Yet the politics of 702 have become exceptionally delicate. The government simply can’t afford to lose it. And the periodic sunset provisions give privacy and civil liberties advocates powerful leverage to force debate on changes. Despite acknowledging the general value of Section 702, privacy advocates have long demonstrated a willingness to play brinkmanship with the law. And support for clean reauthorization and various proposed reforms do not divide cleanly across party lines.

The politics have grown particularly complicated this year, largely because of Trump and his claims of illegal “wire tapping” against him by President Obama. House Intelligence Committee Chairman Devin Nunes, otherwise a supporter of 702 and more-robust national security authorities in general, leapt to stoke the chaos by creating the “unmasking” controversy to justify Trump’s wiretapping claims. Then Nunes inserted that controversy into the 702 reauthorization debate by insisting on including provisions related to unmasking practices in the law. That helped gum up the works sufficiently that Congress was not able to agree on a long-term solution before the Dec. 31, 2017, statutory lapse. Instead, lawmakers bought themselves three more weeks to find a fix. The newest clock runs out on Jan. 19.

Which brings us to this week. Members of both the House and Senate seem to have hashed out the broad outlines of compromise legislation, under which 702 would be reauthorized on a long-term basis albeit with some additional privacy and transparency provisions. Dissenters in the House, including NSA critics Justin Amash and Zoe Lofgren, have offered alternative legislation in the form of an amendment, set to go to the floor Thursday. The USA Rights Act, as it is known, is operationally unacceptable to the intelligence community and the FBI for very good reasons.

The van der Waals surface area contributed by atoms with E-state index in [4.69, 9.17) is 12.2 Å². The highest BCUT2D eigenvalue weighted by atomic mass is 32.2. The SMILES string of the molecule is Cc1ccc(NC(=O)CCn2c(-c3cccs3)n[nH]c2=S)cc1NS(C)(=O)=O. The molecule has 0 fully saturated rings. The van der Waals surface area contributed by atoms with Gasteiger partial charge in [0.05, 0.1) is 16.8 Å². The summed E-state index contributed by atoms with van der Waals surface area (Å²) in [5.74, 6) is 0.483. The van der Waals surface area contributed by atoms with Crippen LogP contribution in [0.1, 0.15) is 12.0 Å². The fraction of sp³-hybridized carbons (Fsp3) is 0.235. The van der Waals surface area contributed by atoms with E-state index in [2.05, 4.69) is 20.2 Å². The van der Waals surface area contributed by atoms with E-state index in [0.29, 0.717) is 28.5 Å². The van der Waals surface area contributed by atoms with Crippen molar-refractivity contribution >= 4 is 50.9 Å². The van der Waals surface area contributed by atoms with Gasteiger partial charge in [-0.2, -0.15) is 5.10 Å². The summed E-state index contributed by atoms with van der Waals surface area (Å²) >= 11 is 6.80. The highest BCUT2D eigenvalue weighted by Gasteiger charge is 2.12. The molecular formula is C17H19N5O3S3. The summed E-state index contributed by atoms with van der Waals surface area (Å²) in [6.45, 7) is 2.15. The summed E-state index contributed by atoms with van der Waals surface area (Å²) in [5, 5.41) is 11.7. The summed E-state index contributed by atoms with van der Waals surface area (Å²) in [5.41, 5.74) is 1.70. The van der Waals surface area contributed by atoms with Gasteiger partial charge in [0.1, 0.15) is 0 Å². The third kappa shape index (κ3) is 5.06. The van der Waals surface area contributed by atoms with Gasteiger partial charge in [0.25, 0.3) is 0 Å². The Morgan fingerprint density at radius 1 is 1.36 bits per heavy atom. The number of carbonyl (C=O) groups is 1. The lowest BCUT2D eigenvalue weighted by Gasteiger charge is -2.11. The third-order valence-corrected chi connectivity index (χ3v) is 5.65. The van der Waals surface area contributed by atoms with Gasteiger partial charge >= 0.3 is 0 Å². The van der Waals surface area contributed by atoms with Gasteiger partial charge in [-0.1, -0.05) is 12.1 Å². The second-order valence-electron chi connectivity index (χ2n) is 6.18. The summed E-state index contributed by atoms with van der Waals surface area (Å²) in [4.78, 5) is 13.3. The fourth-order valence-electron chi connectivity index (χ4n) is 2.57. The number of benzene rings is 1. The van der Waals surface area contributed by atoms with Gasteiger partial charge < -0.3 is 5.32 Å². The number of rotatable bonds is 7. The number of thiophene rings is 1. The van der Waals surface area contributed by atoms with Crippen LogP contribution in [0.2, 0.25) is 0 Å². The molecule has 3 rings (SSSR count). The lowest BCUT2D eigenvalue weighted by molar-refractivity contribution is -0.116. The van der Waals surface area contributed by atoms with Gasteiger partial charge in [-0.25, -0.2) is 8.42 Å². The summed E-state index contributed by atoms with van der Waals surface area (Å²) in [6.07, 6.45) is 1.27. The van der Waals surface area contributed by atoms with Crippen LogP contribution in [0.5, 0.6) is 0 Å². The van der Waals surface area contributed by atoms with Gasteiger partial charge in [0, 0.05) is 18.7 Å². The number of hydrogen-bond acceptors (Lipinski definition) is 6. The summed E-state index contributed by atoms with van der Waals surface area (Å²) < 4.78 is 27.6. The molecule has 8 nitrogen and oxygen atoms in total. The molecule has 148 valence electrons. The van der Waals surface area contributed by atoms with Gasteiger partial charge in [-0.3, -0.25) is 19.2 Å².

This is a sufficiently high legislative priority that the White House rushed out a Statement of Administration Policy late Wednesday night:

The Administration supports House passage of the House Amendment to S. 139, the FISA Amendments Reauthorization Act of 2017.

Section 702 of the Foreign Intelligence Surveillance Act of 1978 provides authorities to collect critical intelligence on terrorist organizations, weapons proliferators, and other foreign adversaries that is vital to keeping the Nation safe. Reauthorizing these authorities before they expire on January 19, 2018, in a manner that preserves their effectiveness, is a top priority of the Administration.

The Administration would prefer a clean and permanent extension of section 702 of FISA. The bill would, however, provide for a six-year reauthorization of section 702, a critical extension that will keep America safe from those who wish to do us harm.

If the House Amendment to S. 139 were presented to the President in its current form, his advisors would recommend that he sign the bill into law.

But the deal was emphatically not done. Knowledgeable people both inside and outside of government (and on both sides of the aisle) were expressing some degree of concern even Wednesday night—a reflection of the consequences that might result from a lapse and the delicacy of the politics.

It was against this background that President Trump tweeted what effectively was a green light to those who want to oppose 702 reauthorization outright or to support the Amash-Lofgren amendment—and to do so based on a mendacious conspiracy theory rooted in the Russia investigation. Why did he do it? We cannot say for sure.

But the president’s tweet followed this clip that aired on "Fox & Friends"—which Trump is known to watch. This clip also ran this morning:

In other words, President Trump tweeted lies against his own intelligence community in the course of signaling opposition to a legislative priority of his own administration on a crucial national security priority at an especially delicate moment in time. Then he tried to take it back.

We don’t hold much hope for ever calling on President Trump to do the right thing. But there is still time for him to do more to ameliorate the mess he has created here—by making clear both publicly and privately that he, like the administration he leads, supports 702 reauthorization and understands that the law is not about domestic spying but about urgent national security collection on behalf of the country.

Susan Hennessey was the Executive Editor of Lawfare and General Counsel of the Lawfare Institute. She was a Brookings Fellow in National Security Law. Prior to joining Brookings, Ms. Hennessey was an attorney in the Office of General Counsel of the National Security Agency. She is a graduate of Harvard Law School and the University of California, Los Angeles.
Benjamin Wittes is editor in chief of Lawfare and a Senior Fellow in Governance Studies at the Brookings Institution. He is the author of several books.